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How to pick a car transport company in Australia

Moving cars interstate can be convenient if you are busy, but there are some pitfalls to look out for.

Transporting a car remotely is a bit of a boom industry right now. Online shopping for classic and collector cars, and motorbikes, has never been more popular as COVID-19 restrictions make travel (particularly interstate travel) impossible. But that also means that actually getting the purchase to its new owner requires the services of a transport company that can legally operate under those same restrictions.

Of course, even if you’re not caught up in the Coronavirus net, sometimes it’s simply more convenient and vastly cheaper to organise a vehicle transport specialist to move your car than renting a trailer and making the trip yourself in both directions. Or flying in to pick up the car and then running the risk of a mechanical failure on the way home.

Leaving such a delicate operation to experts with specialist equipment is also a way of minimising the risk of damage to your new toy. So what are the questions to ask when shopping for a car transport company?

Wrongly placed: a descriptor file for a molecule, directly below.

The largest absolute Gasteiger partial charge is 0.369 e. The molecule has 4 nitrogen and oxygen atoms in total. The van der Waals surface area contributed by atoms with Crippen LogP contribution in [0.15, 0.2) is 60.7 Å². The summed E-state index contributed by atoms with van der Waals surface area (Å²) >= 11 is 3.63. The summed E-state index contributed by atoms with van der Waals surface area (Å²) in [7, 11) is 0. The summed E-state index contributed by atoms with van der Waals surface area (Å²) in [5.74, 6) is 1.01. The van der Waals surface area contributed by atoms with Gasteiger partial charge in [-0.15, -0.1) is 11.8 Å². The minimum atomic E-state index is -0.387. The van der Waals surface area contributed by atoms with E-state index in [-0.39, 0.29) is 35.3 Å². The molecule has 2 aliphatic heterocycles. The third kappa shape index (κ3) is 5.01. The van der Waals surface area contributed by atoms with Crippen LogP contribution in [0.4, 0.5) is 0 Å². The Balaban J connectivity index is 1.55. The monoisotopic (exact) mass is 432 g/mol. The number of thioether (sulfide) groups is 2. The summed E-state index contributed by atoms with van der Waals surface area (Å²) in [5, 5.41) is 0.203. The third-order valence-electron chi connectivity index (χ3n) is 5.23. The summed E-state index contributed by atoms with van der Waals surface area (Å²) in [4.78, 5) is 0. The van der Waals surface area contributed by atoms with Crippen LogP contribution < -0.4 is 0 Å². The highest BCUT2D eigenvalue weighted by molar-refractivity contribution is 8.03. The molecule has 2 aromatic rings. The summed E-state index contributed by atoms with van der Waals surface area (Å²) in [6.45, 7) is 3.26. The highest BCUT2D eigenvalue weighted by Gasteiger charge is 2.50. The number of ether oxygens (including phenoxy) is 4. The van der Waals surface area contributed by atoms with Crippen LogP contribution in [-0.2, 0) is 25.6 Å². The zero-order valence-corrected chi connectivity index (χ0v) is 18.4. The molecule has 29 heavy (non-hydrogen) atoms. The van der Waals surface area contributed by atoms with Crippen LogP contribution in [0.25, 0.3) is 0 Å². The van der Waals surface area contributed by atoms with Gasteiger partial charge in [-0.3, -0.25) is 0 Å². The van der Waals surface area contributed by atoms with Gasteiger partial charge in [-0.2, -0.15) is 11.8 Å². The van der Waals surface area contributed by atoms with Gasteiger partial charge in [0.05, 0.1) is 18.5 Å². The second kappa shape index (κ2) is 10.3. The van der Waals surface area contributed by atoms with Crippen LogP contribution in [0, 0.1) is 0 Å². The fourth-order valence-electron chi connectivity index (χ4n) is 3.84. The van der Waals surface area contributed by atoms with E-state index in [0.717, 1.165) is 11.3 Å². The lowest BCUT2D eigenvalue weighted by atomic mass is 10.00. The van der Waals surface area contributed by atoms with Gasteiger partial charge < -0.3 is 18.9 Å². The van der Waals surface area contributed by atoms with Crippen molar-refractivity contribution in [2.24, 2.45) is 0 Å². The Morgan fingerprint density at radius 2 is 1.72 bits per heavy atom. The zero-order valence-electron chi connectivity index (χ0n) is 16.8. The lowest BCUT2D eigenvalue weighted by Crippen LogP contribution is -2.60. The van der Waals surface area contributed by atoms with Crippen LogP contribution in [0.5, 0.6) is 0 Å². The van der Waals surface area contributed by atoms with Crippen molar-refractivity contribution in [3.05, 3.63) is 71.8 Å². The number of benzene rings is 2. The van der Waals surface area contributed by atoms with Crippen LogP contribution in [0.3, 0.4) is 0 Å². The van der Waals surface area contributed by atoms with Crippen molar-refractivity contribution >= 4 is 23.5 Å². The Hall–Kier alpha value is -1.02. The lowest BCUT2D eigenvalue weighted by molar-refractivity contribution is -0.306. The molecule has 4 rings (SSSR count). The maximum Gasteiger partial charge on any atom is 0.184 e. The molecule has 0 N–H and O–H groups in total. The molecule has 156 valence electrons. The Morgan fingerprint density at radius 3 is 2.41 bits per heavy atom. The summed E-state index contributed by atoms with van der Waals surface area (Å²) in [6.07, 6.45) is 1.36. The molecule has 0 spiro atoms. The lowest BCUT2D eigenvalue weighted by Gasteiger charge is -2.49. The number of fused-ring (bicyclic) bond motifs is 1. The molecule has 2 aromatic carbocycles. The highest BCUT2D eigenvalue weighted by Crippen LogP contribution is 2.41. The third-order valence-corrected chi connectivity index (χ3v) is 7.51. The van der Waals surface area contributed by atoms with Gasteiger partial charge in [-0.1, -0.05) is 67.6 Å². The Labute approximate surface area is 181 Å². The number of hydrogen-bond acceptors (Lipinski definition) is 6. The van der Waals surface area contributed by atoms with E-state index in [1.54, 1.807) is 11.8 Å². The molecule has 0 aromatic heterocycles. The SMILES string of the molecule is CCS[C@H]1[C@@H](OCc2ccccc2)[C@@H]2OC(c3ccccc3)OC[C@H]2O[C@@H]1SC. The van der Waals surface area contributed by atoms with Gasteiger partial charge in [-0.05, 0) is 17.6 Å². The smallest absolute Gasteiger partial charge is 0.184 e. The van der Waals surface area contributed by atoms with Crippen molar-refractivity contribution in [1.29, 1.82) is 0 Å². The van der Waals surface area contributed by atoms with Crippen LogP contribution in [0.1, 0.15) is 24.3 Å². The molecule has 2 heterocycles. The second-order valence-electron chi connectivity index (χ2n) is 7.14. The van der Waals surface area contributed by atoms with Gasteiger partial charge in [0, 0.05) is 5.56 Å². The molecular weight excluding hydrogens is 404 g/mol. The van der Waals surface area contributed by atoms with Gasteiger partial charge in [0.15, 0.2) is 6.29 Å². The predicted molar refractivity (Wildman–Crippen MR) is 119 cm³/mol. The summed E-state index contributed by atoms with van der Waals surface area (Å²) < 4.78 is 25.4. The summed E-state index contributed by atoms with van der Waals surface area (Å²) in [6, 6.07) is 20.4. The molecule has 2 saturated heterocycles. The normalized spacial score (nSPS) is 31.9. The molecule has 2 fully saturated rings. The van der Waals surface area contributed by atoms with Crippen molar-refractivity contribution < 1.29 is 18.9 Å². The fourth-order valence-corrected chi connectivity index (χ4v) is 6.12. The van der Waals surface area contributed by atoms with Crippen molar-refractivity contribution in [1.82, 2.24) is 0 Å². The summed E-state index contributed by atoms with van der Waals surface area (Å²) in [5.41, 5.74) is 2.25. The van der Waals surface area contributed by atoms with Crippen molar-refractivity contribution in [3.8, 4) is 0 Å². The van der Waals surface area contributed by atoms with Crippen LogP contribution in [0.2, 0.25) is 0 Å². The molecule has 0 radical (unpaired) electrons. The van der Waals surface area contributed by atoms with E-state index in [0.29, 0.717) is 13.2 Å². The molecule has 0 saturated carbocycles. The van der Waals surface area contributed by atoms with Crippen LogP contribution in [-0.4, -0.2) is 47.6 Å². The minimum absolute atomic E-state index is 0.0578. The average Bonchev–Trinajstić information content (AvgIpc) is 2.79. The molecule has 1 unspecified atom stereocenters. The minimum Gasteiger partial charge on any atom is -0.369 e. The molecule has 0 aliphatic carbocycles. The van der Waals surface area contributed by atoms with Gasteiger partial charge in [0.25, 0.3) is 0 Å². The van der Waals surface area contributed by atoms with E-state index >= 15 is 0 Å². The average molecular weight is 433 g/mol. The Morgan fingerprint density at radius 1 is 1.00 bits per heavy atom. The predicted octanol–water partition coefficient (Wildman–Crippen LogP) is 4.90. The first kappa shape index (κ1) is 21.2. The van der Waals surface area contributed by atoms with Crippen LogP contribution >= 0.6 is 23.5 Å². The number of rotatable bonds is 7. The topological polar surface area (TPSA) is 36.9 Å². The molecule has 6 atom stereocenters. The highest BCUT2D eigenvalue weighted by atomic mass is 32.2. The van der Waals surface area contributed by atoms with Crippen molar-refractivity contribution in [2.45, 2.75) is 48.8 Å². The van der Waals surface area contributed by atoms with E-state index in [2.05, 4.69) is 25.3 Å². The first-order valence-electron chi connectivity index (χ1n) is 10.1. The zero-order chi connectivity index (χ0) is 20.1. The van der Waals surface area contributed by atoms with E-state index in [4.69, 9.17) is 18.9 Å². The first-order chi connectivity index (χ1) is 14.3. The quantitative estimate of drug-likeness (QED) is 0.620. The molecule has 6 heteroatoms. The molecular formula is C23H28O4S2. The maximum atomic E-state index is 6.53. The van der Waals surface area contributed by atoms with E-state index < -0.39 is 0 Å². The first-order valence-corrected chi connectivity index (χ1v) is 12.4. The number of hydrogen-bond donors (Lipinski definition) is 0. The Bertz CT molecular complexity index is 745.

One of the first issues to tackle is whether you need depot-to-depot transport or door-to-door. In the former, the seller needs to drop the car off at the transport company’s depot and then you need to pick it up at the nominated transport depot at your end. This is often okay with a car that is running and driving safely (unless there are trailers involved at either end of the journey) but also relies on the seller being willing and able to do the drop-off. As you can see, car shipping isn’t always simple, and you really need to have an idea of what you and, crucially, the seller requires before even picking up the phone.

For cars that don’t run, or when you want maximum convenience, door-to-door transport is the solution. In that case, the transport company collects the vehicle from the seller and delivers it to you directly. No unregistered vehicle permits, no worries about the car’s reliability, no need to stop to fill the petrol tank en route. This also gets around the problem of having the seller deliver the car to a depot.

But there are some guidelines you need to follow. Obviously, not all carrying companies offer links to all Australian locations. So, the first thing to do is find a company that offers interstate car transport to the states and territories involved. A lot of operators concentrate on the east coast (Sydney, Melbourne and Brisbane) while others are specialists in getting from the east coast, across the Nullarbor to Perth and the rest of WA. The cost of the car freight will, broadly speaking, be based on the distance covered, but even then there are some big variations in this, so shop around.